Most people have confronted death in one way or another. Whether it be surviving the loss of a loved one or consoling those experiencing the deep-cutting pain of grief, everybody will eventually have to endure its universal grip on our existence. Those who have felt the mourning that losses evoke tend to question how they can honour the lives of those who have passed on, what kind of death they wish to have, how they want to be remembered and who they want by their side when the time comes. These are uncomfortable thoughts — largely because dying will never be a comfortable process. Nevertheless, most people can agree that the ideal death would be painless, with loved ones around you.
We can only hope that these solaces will be afforded to us. In an ideal world, we’d be able to avoid the unnecessary pain of abrupt or violent deaths. However, many victims find themselves beholden to social and political powers beyond their control.
On Jan. 19, the bodies of Jagdish Baldevbhai Patel, his wife Vaishaliben Jagdishkumar Patel and their son and daughter Dharmik and Vihangi were found and recovered in southern Manitoba following a failed attempt to cross the U.S.-Canada border. Autopsies of the bodies found the family died from prolonged exposure to the cold.
It would be hard to think of a more difficult death. The whistling wind blowing blinding snow into the air, frigid temperatures biting exposed skin, an eerie stillness that can be deceptively peaceful, yet far from safe. Manitobans may know the danger of these conditions, but few have been exposed to them to the point of death. Just the thought of jumping into a cold car in the morning on the way to work is enough to make most Manitobans’ skin crawl.
These deaths were far from the family’s choice. Economic instability or political persecution in home countries, mixed with the U.S. and Canada’s unsupportive and often oppressive immigration systems, force the hands of migrants seeking asylum. When people are refused entry or refused humane conditions upon entry, gambling on death becomes a risk that migrants are willing to take in the pursuit of safer lives.
Although this family was on their way to the U.S., Canada’s immigration system is just as guilty of promoting dangerous treks across the border and the exploitative conditions migrants face via their segregation from so-called official status.
Authorities have arrested a man — believed to have connections to a human trafficking network — who was caught transporting other Indian nationals across the border in his van. Investigators believe the Patel family was separated from this group and attempted to walk across the border, eventually leading to their deaths.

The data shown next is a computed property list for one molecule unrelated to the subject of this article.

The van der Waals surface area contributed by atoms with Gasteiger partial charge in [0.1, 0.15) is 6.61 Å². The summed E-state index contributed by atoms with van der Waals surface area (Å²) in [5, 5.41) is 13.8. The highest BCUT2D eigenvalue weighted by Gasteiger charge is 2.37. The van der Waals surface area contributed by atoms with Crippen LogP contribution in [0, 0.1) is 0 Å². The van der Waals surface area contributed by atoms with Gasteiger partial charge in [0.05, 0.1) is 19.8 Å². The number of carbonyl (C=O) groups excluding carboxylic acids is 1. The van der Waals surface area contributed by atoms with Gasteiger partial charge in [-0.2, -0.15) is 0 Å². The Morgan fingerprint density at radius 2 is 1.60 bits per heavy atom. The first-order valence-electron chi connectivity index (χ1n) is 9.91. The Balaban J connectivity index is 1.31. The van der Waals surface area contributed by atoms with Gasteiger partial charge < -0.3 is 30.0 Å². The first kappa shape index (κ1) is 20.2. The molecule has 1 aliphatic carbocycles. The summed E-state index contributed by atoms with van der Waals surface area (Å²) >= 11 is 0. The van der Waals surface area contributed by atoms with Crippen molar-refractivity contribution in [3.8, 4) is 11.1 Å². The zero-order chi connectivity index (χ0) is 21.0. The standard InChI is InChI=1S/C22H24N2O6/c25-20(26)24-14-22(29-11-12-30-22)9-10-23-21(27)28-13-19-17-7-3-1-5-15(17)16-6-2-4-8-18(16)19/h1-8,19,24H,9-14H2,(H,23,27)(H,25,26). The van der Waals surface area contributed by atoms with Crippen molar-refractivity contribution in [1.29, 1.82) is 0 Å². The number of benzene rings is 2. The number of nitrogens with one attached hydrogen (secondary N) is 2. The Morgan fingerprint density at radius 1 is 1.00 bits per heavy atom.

These traffickers would be out of business if our immigration system weren’t so rigid. By restricting the right to move freely across these arbitrary lines, Canada and the U.S. create opportunities for violent and exploitative organizations that prey on people’s desperation.
While it is uncommon for migrants to make it across the Canadian border without being stopped and having their documents checked and recorded, the conditions created by this process harm migrants’ livelihoods. Migrants tend to resort to seeking temporary residence through Canada’s Temporary Foreign Worker Program. This program makes migrants’ temporary status dependent on their ability to hold a job. As a result, employers exploit this power to offer migrants lower wages and abuse basic labour rights. Further, the lack of status creates significant barriers to accessing the health-care system, education or emergency services. Fear of reprisal tends to loom heavily over migrants’ heads and Manitoba is guilty of reinforcing this precarious environment.
Various cities across Canada, like Toronto, Vancouver and Montreal, have introduced Access Without Fear legislation to avoid the systemic violence associated migrant status. These policies encourage access to bank accounts, health care and various other services by making it illegal for municipal staff to ask for documentation of people’s status. For years, various migration advocacy groups have called attention to Winnipeg’s need for such a policy, and the recent events that unfolded on Manitoba’s border reinforce this argument.
People are dying, and the sad irony is that they are dying to access safer conditions.